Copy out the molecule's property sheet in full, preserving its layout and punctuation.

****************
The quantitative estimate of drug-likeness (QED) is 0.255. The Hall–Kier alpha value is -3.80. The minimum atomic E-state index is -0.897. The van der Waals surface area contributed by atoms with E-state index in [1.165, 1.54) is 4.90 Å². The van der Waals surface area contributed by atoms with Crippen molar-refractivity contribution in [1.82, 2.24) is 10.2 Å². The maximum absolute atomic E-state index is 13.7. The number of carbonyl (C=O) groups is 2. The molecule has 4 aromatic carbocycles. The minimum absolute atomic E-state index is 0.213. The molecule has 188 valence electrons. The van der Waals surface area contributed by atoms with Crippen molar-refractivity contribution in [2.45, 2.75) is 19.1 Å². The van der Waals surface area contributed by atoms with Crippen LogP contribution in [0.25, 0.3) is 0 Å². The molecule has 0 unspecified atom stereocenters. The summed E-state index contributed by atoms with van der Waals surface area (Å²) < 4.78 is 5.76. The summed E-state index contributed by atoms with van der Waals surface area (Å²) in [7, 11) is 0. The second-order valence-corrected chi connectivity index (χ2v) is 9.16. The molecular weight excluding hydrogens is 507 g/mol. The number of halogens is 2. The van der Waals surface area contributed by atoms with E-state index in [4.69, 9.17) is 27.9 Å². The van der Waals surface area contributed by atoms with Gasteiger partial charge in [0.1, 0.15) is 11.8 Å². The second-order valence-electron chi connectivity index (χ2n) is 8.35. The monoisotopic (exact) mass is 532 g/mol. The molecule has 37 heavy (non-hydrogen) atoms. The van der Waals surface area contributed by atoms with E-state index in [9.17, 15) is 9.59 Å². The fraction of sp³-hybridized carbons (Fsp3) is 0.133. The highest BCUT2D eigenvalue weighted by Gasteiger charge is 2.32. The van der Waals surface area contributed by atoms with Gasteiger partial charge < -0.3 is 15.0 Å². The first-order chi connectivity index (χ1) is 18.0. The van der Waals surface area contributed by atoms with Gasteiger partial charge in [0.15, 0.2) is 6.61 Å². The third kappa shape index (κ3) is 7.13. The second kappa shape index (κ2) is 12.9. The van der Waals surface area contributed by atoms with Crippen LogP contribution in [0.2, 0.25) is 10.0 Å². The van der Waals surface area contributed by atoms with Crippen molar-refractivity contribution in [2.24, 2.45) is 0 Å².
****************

The quantitative estimate of drug-likeness (QED) is 0.255. The Hall–Kier alpha value is -3.80. The minimum atomic E-state index is -0.897. The van der Waals surface area contributed by atoms with E-state index in [1.165, 1.54) is 4.90 Å². The van der Waals surface area contributed by atoms with Crippen molar-refractivity contribution in [1.82, 2.24) is 10.2 Å². The maximum absolute atomic E-state index is 13.7. The number of carbonyl (C=O) groups is 2. The molecule has 4 aromatic carbocycles. The minimum absolute atomic E-state index is 0.213. The molecule has 188 valence electrons. The van der Waals surface area contributed by atoms with Crippen molar-refractivity contribution in [2.45, 2.75) is 19.1 Å². The van der Waals surface area contributed by atoms with Crippen LogP contribution in [0.25, 0.3) is 0 Å². The molecule has 0 unspecified atom stereocenters. The summed E-state index contributed by atoms with van der Waals surface area (Å²) < 4.78 is 5.76. The summed E-state index contributed by atoms with van der Waals surface area (Å²) in [7, 11) is 0. The second-order valence-corrected chi connectivity index (χ2v) is 9.16. The molecular weight excluding hydrogens is 507 g/mol. The number of halogens is 2. The van der Waals surface area contributed by atoms with E-state index in [4.69, 9.17) is 27.9 Å². The van der Waals surface area contributed by atoms with Gasteiger partial charge in [0.1, 0.15) is 11.8 Å². The second-order valence-electron chi connectivity index (χ2n) is 8.35. The monoisotopic (exact) mass is 532 g/mol. The molecule has 37 heavy (non-hydrogen) atoms. The van der Waals surface area contributed by atoms with E-state index in [9.17, 15) is 9.59 Å². The fraction of sp³-hybridized carbons (Fsp3) is 0.133. The highest BCUT2D eigenvalue weighted by Gasteiger charge is 2.32. The van der Waals surface area contributed by atoms with Gasteiger partial charge < -0.3 is 15.0 Å². The first-order chi connectivity index (χ1) is 18.0. The van der Waals surface area contributed by atoms with Gasteiger partial charge in [0.15, 0.2) is 6.61 Å². The third kappa shape index (κ3) is 7.13. The second kappa shape index (κ2) is 12.9. The van der Waals surface area contributed by atoms with Crippen LogP contribution in [0.2, 0.25) is 10.0 Å². The van der Waals surface area contributed by atoms with Crippen molar-refractivity contribution in [2.24, 2.45) is 0 Å².